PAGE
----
State will provide financial aid for homeowners hurt by pandemic

Cordova. (Dec. 1, 2021) Photo by Zachary Snowdon Smith/The Cordova Times

Alaska’s state housing agency has distributed more than $243 million in financial aid the past year to help renters hurt economically by the pandemic and will soon embark on a $50 million federally funded program to help homeowners, too.

The aid can go toward eligible homeowners’ monthly mortgage payments, and may also be applied to current and past-due property taxes, insurance premiums and utility bills, the Alaska Housing Finance Corp. announced Friday.

Preregistration for Alaska Housing Homeowner Assistance opens Monday at Applications will be accepted March 14 through April 4.

The Alaska Housing Finance Corp., which is administering the homeowner relief program, said there are income eligibility limits for the assistance, based on each community’s average median income. Households at the lower end of eligibility standards will be given priority for the limited funds.

The program website will automatically calculate an applicant’s income eligibility based on their home address.

“Once registered, applicants will be automatically connected to an online eligibility checker to quickly verify if they meet program requirements,” the agency said in its announcement.


The financial aid is available only for residents whose Alaska home is their primary residence, and applicants must be able to demonstrate that their financial hardships are directly related to the COVID-19 pandemic, such as a loss or reduction in income.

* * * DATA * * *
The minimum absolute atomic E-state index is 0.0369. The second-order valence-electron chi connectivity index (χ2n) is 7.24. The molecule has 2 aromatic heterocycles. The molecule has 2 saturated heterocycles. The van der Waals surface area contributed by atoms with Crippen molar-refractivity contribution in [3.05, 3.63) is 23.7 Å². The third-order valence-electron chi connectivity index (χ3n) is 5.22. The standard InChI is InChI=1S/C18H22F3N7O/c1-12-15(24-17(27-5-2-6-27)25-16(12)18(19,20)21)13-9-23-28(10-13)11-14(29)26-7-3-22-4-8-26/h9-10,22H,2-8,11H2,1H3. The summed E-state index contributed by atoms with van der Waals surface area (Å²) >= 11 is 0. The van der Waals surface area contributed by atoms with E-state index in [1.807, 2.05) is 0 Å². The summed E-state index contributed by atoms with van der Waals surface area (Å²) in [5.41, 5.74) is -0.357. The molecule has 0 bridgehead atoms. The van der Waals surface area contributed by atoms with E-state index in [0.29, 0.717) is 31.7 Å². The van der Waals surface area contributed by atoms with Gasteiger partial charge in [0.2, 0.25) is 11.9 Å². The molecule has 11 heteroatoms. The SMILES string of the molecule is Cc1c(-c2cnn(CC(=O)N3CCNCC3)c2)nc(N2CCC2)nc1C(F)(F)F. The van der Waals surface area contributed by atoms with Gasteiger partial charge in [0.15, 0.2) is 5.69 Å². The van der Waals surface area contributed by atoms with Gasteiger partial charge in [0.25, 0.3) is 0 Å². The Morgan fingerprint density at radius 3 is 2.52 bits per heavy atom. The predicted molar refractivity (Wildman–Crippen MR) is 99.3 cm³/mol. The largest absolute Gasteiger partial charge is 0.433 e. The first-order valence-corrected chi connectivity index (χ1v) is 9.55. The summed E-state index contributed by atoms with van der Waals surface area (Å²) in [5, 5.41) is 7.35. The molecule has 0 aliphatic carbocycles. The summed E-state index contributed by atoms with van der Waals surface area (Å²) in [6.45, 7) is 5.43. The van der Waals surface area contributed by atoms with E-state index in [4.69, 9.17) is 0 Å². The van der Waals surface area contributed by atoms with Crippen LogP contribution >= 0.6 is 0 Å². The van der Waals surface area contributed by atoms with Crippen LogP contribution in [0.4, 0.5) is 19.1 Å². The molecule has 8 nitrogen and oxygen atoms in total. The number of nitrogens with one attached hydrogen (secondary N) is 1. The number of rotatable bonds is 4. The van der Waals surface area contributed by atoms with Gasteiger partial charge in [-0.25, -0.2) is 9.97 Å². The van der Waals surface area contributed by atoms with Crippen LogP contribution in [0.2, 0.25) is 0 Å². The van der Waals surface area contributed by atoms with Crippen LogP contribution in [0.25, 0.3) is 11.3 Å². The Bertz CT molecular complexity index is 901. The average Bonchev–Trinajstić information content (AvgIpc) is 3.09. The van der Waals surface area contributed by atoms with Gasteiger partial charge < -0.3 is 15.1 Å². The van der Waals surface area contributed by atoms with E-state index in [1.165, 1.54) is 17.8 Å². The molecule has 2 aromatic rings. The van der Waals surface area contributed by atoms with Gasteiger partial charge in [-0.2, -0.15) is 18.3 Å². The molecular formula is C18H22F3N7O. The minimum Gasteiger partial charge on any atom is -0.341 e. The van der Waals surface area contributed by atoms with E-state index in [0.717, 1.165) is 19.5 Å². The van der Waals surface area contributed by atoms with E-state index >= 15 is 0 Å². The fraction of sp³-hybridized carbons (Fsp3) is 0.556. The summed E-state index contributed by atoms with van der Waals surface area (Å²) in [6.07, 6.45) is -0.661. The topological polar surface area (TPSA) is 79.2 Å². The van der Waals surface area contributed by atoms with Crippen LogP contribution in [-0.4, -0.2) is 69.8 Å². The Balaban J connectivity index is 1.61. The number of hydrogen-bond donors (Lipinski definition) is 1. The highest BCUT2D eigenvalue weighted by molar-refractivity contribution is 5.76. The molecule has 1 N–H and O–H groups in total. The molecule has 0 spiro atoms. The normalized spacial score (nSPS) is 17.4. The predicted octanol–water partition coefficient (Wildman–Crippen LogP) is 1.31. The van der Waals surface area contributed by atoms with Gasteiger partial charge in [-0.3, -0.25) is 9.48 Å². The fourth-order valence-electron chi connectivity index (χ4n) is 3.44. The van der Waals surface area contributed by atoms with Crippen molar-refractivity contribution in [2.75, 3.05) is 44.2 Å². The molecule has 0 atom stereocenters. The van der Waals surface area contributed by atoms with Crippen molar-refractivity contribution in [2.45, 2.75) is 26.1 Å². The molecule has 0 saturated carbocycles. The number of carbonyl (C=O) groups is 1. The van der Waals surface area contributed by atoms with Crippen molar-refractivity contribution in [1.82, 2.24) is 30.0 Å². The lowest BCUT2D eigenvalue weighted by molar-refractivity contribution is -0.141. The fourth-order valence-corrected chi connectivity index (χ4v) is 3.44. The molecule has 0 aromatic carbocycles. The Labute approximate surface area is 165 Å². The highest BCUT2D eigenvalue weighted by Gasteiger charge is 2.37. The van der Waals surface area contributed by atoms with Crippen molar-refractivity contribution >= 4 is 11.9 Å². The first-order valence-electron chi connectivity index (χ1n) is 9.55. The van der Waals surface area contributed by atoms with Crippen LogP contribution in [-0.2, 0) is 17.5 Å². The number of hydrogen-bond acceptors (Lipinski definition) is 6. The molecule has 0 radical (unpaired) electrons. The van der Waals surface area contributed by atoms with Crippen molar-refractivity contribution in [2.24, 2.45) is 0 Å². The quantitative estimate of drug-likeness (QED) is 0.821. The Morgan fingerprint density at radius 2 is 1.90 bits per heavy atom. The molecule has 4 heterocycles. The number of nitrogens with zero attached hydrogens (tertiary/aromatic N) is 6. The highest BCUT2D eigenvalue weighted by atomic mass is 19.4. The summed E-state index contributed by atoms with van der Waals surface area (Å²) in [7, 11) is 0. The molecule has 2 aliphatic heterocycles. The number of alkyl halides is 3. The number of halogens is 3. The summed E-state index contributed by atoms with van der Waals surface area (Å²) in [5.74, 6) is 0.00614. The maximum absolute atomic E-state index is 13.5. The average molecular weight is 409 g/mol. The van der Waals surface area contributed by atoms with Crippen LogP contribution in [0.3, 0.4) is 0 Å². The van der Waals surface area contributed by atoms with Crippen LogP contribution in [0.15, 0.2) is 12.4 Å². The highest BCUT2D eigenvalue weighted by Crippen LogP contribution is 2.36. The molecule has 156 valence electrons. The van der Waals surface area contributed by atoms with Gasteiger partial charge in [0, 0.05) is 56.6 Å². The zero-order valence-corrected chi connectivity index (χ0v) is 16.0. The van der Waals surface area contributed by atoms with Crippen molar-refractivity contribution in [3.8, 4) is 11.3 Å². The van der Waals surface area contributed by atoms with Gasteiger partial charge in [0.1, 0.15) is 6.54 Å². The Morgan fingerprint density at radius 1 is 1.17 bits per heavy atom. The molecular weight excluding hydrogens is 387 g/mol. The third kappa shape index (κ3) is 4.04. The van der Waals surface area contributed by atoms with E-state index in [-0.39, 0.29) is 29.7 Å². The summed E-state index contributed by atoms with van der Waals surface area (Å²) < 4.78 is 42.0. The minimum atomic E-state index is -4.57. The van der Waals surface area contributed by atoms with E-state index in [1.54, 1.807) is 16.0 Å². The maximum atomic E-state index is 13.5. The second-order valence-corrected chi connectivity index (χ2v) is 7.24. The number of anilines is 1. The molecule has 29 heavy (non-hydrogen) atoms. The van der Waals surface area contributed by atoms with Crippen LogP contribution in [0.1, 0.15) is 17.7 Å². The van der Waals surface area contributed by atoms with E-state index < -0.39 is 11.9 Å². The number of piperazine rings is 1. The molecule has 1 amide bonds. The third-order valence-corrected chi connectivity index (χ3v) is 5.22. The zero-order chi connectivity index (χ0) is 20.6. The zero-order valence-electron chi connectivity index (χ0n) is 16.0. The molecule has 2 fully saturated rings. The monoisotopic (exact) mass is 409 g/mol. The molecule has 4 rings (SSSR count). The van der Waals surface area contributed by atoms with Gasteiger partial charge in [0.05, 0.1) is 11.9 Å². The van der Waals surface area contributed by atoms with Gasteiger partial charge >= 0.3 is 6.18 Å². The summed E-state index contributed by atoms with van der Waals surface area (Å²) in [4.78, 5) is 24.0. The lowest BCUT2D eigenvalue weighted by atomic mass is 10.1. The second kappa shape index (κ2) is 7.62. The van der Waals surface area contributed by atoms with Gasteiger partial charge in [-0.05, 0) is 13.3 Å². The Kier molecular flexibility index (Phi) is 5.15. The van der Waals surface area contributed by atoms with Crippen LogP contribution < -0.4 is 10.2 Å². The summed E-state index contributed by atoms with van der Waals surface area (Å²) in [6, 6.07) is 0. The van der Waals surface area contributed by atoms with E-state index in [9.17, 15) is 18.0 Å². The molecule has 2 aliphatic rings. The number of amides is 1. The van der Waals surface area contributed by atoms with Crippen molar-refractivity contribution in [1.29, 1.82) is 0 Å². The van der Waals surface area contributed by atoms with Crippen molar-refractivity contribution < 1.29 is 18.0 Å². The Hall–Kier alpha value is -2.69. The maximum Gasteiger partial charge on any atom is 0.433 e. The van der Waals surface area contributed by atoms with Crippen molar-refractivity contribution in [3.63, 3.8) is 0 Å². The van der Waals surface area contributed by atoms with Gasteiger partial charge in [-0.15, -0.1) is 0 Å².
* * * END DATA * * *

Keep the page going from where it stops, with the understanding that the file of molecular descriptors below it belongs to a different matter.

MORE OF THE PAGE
Residents in mobile homes and manufactured homes are eligible, same as any other house.

Applicants will be asked to submit 2020 or 2021 tax returns and a mortgage statement and other verification, the agency said.

The $50 million allocation is Alaska’s share of $9.9 billion that Congress appropriated for homeowner relief in last year’s American Rescue Plan Act.

Homeowners will be able to apply and submit eligibility documentation “through a dedicated and secure online web portal,” the Alaska housing agency said, explaining that it will send payments on behalf of approved applicants to their mortgage servicer, lender, municipal tax office, utilities — wherever the money is owed — rather than to homeowners directly.

AHFC reported there are about 163,000 owner-occupied houses in Alaska, with homeowners owing on almost 100,000 mortgages.

The federally funded renter assistance program, which has been underway about a year, has helped almost 40,000 Alaska households with rent and utility payments totaling more than $243 million as of last week, according to the housing agency.

Of that total, 80 renters in Wrangell — about one in 13 households in the community, according to U.S. Census numbers — have benefited from more than $500,000 paid toward past-due and future rent and utilities.

Renters in Ketchikan over the past year have received more than $9.3 million in assistance under the program, with about $4.3 million going to Sitka renters, $1 million in Petersburg, $635,000 in Haines and $617,000 in Skagway.

Congress allocated almost $47 billion in renter assistance in aid packages in 2020 and 2021.